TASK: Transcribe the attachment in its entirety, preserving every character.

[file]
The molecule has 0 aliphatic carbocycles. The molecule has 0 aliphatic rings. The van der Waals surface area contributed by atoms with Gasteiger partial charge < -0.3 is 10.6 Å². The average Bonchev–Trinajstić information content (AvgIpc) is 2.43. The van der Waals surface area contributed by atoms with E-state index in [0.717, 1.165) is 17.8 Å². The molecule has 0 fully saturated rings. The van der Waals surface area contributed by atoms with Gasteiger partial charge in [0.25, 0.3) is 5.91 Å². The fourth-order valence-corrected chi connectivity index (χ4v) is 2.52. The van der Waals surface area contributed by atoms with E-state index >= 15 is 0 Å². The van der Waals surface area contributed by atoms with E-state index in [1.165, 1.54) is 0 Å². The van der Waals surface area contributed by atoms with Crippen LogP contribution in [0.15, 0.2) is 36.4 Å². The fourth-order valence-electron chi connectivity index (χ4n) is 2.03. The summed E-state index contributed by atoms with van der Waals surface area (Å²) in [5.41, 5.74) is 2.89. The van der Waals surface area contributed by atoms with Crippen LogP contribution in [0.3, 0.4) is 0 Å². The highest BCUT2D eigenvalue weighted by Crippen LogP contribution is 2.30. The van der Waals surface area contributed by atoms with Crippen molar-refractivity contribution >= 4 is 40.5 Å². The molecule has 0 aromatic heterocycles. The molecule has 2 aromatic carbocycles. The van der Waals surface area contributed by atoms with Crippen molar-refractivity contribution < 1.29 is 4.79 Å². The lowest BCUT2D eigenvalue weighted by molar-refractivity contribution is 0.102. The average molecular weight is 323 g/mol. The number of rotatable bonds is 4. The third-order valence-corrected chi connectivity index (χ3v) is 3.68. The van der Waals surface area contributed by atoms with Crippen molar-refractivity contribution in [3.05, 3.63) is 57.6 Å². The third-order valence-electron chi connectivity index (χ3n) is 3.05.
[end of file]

The molecule has 0 aliphatic carbocycles. The molecule has 0 aliphatic rings. The van der Waals surface area contributed by atoms with Gasteiger partial charge < -0.3 is 10.6 Å². The average Bonchev–Trinajstić information content (AvgIpc) is 2.43. The van der Waals surface area contributed by atoms with E-state index in [0.717, 1.165) is 17.8 Å². The molecule has 0 fully saturated rings. The van der Waals surface area contributed by atoms with Gasteiger partial charge in [0.25, 0.3) is 5.91 Å². The fourth-order valence-corrected chi connectivity index (χ4v) is 2.52. The van der Waals surface area contributed by atoms with E-state index >= 15 is 0 Å². The van der Waals surface area contributed by atoms with E-state index in [1.165, 1.54) is 0 Å². The van der Waals surface area contributed by atoms with Crippen LogP contribution in [0.15, 0.2) is 36.4 Å². The fourth-order valence-electron chi connectivity index (χ4n) is 2.03. The summed E-state index contributed by atoms with van der Waals surface area (Å²) in [5.41, 5.74) is 2.89. The van der Waals surface area contributed by atoms with Crippen LogP contribution in [0.3, 0.4) is 0 Å². The highest BCUT2D eigenvalue weighted by Crippen LogP contribution is 2.30. The van der Waals surface area contributed by atoms with Crippen molar-refractivity contribution >= 4 is 40.5 Å². The molecule has 0 aromatic heterocycles. The molecule has 2 aromatic carbocycles. The van der Waals surface area contributed by atoms with Crippen molar-refractivity contribution < 1.29 is 4.79 Å². The lowest BCUT2D eigenvalue weighted by molar-refractivity contribution is 0.102. The average molecular weight is 323 g/mol. The number of rotatable bonds is 4. The third-order valence-corrected chi connectivity index (χ3v) is 3.68. The van der Waals surface area contributed by atoms with Crippen molar-refractivity contribution in [3.05, 3.63) is 57.6 Å². The third-order valence-electron chi connectivity index (χ3n) is 3.05.